Vaccine-preventable diseases have been a major cause of illness, death, and disability throughout human history. The advent of the modern vaccine era has changed this significantly; most North Americans and Europeans have little memory of a pre-vaccine era where diseases such as mumps and measles - to say nothing of smallpox or polio — were common and often deadly. In more recent times, there has been much debate in the press and in the doctor’s office regarding vaccine safety — namely what possible side-effect vaccines cause and whether these outweigh the risks of leaving a population without a vaccination program. Vaccines have been alleged to cause all manner of illnesses; autism is a prominent example, as its direct causes are still fairly mysterious and probably very wide-ranging, with no single cause or lifestyle risk-factor being identified. Some prominent Americans have spoken out vociferously about the supposed danger of vaccines.
Hat Tip: Interesting Times
Earlier this week we celebrated the 50th anniversary of John Glenn’s orbital flight, marking our full entry into the space race with the Soviets. Signatory of the mission was our first use of an ICBM to launch Glenn into orbit — the previous missions had been suborbital and used the Redstone missile, itself an SRBM (operational range: 323 km) and not altogether too far removed from the V-2 (as well as a kissing cousin to the SCUD-series SRBMs). Modified SRBMs were all well and good for tossing ‘grapefruits’ (as Krushchev dismissively referred to the Vanguard satellite) into orbit, but to lift a nearly 4,000 lb space capsule (gross launch weight off the Mercury capsule w/escape tower) off the launch pad into orbit would require something much more powerful – and already designed to loft a nuclear warhead and RV weighing over 3,000 lb on a 5,500 mile trajectory as an ICBM. That missile was the SM-65 Atlas (and specifically for Project Mercury, the SM-65D), America’s first ICBM.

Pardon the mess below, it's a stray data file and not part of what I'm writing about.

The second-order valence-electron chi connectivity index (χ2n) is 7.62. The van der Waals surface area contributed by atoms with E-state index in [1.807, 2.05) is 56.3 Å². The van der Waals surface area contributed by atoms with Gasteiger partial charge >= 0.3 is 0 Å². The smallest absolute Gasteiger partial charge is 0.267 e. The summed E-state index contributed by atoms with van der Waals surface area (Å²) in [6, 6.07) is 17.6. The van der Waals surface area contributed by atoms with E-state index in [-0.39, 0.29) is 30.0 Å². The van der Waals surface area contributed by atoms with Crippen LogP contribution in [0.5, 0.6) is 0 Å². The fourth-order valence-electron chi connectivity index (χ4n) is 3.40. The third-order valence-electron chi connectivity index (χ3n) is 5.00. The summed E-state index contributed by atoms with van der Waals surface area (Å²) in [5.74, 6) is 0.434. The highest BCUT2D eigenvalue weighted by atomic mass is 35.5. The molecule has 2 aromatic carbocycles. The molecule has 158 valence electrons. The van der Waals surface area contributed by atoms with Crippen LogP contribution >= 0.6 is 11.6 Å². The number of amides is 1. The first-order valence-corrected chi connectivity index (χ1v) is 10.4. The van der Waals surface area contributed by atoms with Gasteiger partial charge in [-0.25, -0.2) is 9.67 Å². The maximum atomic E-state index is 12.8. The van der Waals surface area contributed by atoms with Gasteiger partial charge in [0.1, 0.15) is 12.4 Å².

April 1946 – not even a year since the end of WWII and the after effects are still in play. The post-war, post-colonial era is well underway as Syria declares its independence from France, the League of Nations meets for the last time to dissolve itself and parts of East Prussia are absorbed into Russia. In the US, 400,000 miners go on strike, the Montreal Canadiens beat the Boston Bruins 4-1 for the Stanley Cup and 11 players are named to baseball’s hall of fame. The boys ‘over there’ are very much anxious to be ‘back here’ and make no bones of it and in the Southwest desert of the US, the surviving output of half a decade of war industry begins to line up for the scrappers.
“Clean Coal” has always been an oxymoron, but it can be cleaner than it is now. Forget about the CO2 for just a moment and focus instead on the mercury, arsenic, and acid that coal power plants pump into the air.